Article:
Biological & Soft Matter Seminar: The birth, life, and death of dissipative colloidal crystals
Serim Ilday, Bilkent University
In 1994 Erwin Schrödinger published an inspiring book titled "What Is Life? The Physical Aspect of the Living Cell." Using only physical and mathematical reasoning, he concluded that the information necessary to replicate the living is most likely stored in an aperiodic crystal before the discovery of DNA. This provoked -at the time- the radical idea that, despite its complexity, life can be described by mathematical rules governing physical processes. Since then, the idea has been explored theoretically with simple models such as cellular automata, originally introduced by von Neumann, or with highly complex biochemical experiments. There is a lack of the experimental counterpart of the simple theoretical models.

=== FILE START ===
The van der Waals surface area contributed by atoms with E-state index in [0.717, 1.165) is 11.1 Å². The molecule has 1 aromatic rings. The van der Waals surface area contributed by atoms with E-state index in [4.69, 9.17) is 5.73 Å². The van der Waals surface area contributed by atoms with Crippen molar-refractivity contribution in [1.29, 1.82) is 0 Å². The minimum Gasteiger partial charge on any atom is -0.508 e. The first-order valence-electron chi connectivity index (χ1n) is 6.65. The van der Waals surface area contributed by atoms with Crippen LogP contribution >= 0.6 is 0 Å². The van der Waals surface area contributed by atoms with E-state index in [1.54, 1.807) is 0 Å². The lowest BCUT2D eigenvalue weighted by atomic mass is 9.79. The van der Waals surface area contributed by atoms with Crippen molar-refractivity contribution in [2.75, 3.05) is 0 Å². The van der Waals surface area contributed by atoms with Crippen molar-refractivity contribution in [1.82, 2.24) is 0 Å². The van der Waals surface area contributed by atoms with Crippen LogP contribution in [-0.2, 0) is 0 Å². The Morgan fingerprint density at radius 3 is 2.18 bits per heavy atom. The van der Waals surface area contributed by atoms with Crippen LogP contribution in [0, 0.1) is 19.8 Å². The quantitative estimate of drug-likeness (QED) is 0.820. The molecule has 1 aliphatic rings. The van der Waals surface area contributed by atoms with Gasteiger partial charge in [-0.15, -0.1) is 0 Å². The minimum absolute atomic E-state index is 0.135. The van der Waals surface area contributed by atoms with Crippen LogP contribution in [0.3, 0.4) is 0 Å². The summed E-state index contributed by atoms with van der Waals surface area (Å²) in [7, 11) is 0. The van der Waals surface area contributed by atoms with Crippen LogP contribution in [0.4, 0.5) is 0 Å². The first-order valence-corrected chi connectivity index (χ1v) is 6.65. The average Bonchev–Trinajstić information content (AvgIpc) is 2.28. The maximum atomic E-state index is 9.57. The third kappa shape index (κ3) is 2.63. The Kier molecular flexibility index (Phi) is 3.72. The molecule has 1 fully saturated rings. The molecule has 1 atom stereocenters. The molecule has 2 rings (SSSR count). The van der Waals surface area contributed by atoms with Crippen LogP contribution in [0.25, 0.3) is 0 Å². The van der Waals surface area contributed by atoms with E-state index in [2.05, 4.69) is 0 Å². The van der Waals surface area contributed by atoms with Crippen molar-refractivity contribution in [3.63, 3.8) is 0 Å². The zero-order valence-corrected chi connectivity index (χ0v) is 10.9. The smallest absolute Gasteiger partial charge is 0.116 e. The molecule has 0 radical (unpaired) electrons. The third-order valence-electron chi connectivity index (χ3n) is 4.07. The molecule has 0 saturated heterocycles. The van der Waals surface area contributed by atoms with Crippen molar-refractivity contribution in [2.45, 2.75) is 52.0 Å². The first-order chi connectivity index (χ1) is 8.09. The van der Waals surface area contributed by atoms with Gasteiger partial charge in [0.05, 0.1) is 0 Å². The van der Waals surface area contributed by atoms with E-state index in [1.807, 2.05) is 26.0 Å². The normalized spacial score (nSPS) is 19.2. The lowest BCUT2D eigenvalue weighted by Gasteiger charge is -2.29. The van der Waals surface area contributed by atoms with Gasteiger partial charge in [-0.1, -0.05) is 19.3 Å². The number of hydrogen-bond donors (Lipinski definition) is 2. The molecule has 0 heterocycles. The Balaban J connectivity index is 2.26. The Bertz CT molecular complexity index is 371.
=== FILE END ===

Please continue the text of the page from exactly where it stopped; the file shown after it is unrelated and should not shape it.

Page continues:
Several years ago, we designed the simplest experimental system that can still manifest the key characteristics of living organisms. Our system does not involve any biochemical interactions but only purely physical effects. We showed that artificial atoms (strongly Brownian polystyrene spheres sustained in water) can form autocatalytic, dynamic adaptive crystals with a garden variety of patterns (Nature Commun. 2017). We further formulated the physical processes of their emergence and uncovered universality (Nature Phys. 2020). Understanding the rules behind their "birth" and "life" motivated us to study their "death," which led to the discovery that one-time-only energy delivery may be enough to form connections between initially uncorrelated and spatially distant atoms (JPCM 2021). In this talk, I will walk you through this journey and explore the possibility of approaching life from first principles.